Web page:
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Linux® is being adopted by an increasing number of embedded systems developers, who have been won over by its sophisticated scheduling and networking, its cost-free license, its open development model, and the support offered by rich and powerful programming tools. While there is a great deal of hype surrounding the use of Linux in embedded systems, there is not a lot of practical information. Building Embedded Linux Systems is the first in-depth, hard-core guide to putting together an embedded system based on the Linux kernel. This indispensable book features arcane and previously undocumented procedures for:
Building your own GNU development toolchain
Using an efficient embedded development framework
Selecting, configuring, building, and installing a target-specific kernel
Creating a complete target root filesystem
Setting up, manipulating, and using solid-state storage devices
Installing and configuring a bootloader for the target
Cross-compiling a slew of utilities and packages
Debugging your embedded system using a plethora of tools and techniques
Details are provided for various target architectures and hardware configurations, including a thorough review of Linux's support for embedded hardware. All explanations rely on the use of open source and free software packages. By presenting how to build the operating system components from pristine sources and how to find more documentation or help, this book greatly simplifies the task of keeping complete control over one's embedded operating system, whether it be for technical or sound financial reasons.Author Karim Yaghmour, a well-known designer and speaker who is responsible for the Linux Trace Toolkit, starts by discussing the strengths and weaknesses of Linux as an embedded operating system. Licensing issues are included, followed by a discussion of the basics of building embedded Linux systems. The configuration, setup, and use of over forty different open source and free software packages commonly used in embedded Linux systems are also covered. uClibc, BusyBox, U-Boot, OpenSSH, thttpd, tftp, strace, and gdb are among the packages discussed.read more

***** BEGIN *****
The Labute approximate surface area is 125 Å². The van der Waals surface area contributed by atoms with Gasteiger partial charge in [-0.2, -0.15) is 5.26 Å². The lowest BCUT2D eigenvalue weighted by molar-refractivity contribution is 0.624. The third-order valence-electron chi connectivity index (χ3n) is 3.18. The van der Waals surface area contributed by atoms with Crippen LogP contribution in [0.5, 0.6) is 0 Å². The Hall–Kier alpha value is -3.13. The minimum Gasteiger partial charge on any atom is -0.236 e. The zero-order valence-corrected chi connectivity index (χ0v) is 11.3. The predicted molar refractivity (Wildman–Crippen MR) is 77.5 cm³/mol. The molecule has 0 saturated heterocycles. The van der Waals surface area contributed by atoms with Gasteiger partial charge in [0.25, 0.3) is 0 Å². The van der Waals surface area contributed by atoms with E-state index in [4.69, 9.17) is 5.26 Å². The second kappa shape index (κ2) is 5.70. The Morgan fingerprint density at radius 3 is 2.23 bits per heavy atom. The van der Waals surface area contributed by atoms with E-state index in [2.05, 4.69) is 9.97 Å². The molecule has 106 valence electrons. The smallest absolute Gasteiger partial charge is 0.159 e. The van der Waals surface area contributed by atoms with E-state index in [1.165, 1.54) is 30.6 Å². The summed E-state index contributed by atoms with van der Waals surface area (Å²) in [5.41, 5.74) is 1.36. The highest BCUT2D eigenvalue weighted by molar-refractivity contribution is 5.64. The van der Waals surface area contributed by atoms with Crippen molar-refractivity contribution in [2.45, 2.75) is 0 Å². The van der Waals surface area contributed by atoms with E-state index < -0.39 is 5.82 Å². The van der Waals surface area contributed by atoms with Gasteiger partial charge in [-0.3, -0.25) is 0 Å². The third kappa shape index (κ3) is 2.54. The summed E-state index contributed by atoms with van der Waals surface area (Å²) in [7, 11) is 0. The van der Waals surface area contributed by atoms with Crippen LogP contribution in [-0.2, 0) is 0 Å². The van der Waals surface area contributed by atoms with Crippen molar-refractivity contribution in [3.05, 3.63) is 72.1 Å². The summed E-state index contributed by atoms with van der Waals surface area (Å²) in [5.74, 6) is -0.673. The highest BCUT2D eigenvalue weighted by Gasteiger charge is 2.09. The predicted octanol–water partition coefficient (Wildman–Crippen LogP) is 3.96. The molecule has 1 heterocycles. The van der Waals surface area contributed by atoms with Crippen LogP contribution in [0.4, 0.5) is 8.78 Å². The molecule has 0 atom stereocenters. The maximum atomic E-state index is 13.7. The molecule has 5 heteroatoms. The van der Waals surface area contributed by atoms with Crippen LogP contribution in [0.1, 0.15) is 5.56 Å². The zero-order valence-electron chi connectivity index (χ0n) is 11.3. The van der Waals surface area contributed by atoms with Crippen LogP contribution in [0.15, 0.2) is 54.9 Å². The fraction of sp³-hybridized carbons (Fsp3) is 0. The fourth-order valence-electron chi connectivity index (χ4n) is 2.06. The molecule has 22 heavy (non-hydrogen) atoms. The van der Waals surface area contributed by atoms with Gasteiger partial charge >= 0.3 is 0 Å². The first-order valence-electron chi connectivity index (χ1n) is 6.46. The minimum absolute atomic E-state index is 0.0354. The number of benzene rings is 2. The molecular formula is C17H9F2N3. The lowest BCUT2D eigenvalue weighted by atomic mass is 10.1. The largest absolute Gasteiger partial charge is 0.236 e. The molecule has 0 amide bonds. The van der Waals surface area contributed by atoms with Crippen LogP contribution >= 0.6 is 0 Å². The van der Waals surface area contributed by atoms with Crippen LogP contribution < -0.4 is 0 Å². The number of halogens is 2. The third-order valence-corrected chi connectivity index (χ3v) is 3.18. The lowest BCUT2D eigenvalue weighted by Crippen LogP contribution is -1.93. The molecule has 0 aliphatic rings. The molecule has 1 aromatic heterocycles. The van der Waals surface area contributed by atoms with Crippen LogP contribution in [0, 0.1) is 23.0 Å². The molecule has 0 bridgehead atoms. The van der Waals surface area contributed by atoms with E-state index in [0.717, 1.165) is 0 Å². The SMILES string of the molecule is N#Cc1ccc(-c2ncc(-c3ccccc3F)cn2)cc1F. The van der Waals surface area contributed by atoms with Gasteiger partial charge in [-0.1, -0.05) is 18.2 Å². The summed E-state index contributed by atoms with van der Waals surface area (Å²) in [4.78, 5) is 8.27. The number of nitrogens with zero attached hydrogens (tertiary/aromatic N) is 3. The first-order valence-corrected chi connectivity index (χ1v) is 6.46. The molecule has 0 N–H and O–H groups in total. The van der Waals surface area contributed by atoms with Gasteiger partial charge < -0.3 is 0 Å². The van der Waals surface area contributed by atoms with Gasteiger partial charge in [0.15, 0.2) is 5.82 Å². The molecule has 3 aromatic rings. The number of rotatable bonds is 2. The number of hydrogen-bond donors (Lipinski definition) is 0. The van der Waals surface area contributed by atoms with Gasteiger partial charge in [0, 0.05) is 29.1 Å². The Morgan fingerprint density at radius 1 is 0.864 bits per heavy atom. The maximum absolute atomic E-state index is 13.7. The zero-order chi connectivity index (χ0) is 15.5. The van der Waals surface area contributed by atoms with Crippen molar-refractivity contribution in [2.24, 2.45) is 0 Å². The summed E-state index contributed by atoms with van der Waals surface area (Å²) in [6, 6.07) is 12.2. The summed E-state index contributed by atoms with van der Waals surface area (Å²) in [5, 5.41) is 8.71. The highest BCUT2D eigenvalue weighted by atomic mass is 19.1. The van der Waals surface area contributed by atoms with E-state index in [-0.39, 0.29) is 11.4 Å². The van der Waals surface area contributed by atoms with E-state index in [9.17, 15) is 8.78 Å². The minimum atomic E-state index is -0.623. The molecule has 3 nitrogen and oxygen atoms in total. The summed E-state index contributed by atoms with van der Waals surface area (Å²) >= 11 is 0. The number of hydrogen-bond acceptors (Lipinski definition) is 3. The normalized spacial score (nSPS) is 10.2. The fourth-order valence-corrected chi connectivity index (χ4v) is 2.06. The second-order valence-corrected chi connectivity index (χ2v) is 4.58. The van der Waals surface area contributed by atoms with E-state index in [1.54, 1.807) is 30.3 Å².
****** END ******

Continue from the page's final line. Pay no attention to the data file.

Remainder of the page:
Karim J. Yaghmour is part serial entrepreneur part unrepentant geek. He is the CEO of Opersys Inc., a company providing development and training services on Embedded Android and Embedded Linux, and is most widely known for having authored O'Reilly's Building Embedded Linux Systems — which sold tens of thousands of copies worldwide and has been translated into several different languages.
Karim pioneered the world of Linux tracing by introducing the Linux Trace Toolkit (LTT) in the late '90s. He continued maintaining LTT through 2005 and was joined in this effort by developers from several companies, including IBM, HP, and Intel. LTT users have included: Google, IBM, HP, Oracle, Alcatel, Nortel, Ericsson, Qualcomm, NASA, Boeing, Airbus, Sony, Samsung, NEC, Fujitsu, SGI, RedHat, Thales, Oerlikon, Bull, Motorola, ARM, ST Micro. Other contributions include relayfs and Adeos.
Karim has presented and published as part of a number of peer-reviewed scientific and industry conferences, magazines and online publications, including Usenix, the Linux Kernel Summit, the Embedded Linux Conference, the Android Builders Summit, AnDevCon, the Embedded Systems Conference, the Ottawa Linux Symposium, LinuxJournal, the O'Reilly Network and the Real-Time Linux Workshop.read more